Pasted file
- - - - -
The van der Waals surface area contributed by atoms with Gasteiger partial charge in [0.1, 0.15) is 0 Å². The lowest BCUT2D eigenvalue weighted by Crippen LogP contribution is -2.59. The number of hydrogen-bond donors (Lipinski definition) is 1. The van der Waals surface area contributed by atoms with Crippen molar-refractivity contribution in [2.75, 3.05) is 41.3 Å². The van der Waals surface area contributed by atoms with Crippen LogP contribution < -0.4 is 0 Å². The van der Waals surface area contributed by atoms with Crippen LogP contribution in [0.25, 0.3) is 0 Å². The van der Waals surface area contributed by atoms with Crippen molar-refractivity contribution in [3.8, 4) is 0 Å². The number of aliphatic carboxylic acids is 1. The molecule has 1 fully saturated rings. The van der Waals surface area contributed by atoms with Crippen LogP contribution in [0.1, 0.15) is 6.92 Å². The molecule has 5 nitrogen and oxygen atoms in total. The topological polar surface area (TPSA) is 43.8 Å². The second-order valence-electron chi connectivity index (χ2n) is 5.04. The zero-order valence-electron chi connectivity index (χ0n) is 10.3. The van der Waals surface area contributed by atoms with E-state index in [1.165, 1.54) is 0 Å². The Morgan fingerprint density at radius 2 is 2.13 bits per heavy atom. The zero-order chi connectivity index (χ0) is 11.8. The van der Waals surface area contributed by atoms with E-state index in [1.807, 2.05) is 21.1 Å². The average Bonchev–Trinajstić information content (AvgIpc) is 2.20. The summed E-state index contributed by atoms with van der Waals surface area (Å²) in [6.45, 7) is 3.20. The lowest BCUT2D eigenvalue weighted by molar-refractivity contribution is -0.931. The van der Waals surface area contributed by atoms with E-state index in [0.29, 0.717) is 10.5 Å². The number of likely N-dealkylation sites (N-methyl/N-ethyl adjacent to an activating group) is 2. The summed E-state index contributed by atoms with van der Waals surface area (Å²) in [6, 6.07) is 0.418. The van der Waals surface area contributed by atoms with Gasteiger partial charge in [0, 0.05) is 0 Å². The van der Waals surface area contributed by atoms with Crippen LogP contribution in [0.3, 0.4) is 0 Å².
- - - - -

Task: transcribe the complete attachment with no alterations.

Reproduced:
The van der Waals surface area contributed by atoms with Gasteiger partial charge in [0.1, 0.15) is 0 Å². The lowest BCUT2D eigenvalue weighted by Crippen LogP contribution is -2.59. The number of hydrogen-bond donors (Lipinski definition) is 1. The van der Waals surface area contributed by atoms with Crippen molar-refractivity contribution in [2.75, 3.05) is 41.3 Å². The van der Waals surface area contributed by atoms with Crippen LogP contribution < -0.4 is 0 Å². The van der Waals surface area contributed by atoms with Crippen LogP contribution in [0.25, 0.3) is 0 Å². The van der Waals surface area contributed by atoms with Crippen molar-refractivity contribution in [3.8, 4) is 0 Å². The number of aliphatic carboxylic acids is 1. The molecule has 1 fully saturated rings. The van der Waals surface area contributed by atoms with Crippen LogP contribution in [0.1, 0.15) is 6.92 Å². The molecule has 5 nitrogen and oxygen atoms in total. The topological polar surface area (TPSA) is 43.8 Å². The second-order valence-electron chi connectivity index (χ2n) is 5.04. The zero-order valence-electron chi connectivity index (χ0n) is 10.3. The van der Waals surface area contributed by atoms with E-state index in [1.165, 1.54) is 0 Å². The Morgan fingerprint density at radius 2 is 2.13 bits per heavy atom. The zero-order chi connectivity index (χ0) is 11.8. The van der Waals surface area contributed by atoms with E-state index in [1.807, 2.05) is 21.1 Å². The average Bonchev–Trinajstić information content (AvgIpc) is 2.20. The summed E-state index contributed by atoms with van der Waals surface area (Å²) in [6.45, 7) is 3.20. The lowest BCUT2D eigenvalue weighted by molar-refractivity contribution is -0.931. The van der Waals surface area contributed by atoms with E-state index in [0.29, 0.717) is 10.5 Å². The number of likely N-dealkylation sites (N-methyl/N-ethyl adjacent to an activating group) is 2. The summed E-state index contributed by atoms with van der Waals surface area (Å²) in [6, 6.07) is 0.418. The van der Waals surface area contributed by atoms with Gasteiger partial charge in [0, 0.05) is 0 Å². The van der Waals surface area contributed by atoms with Crippen LogP contribution in [0.3, 0.4) is 0 Å².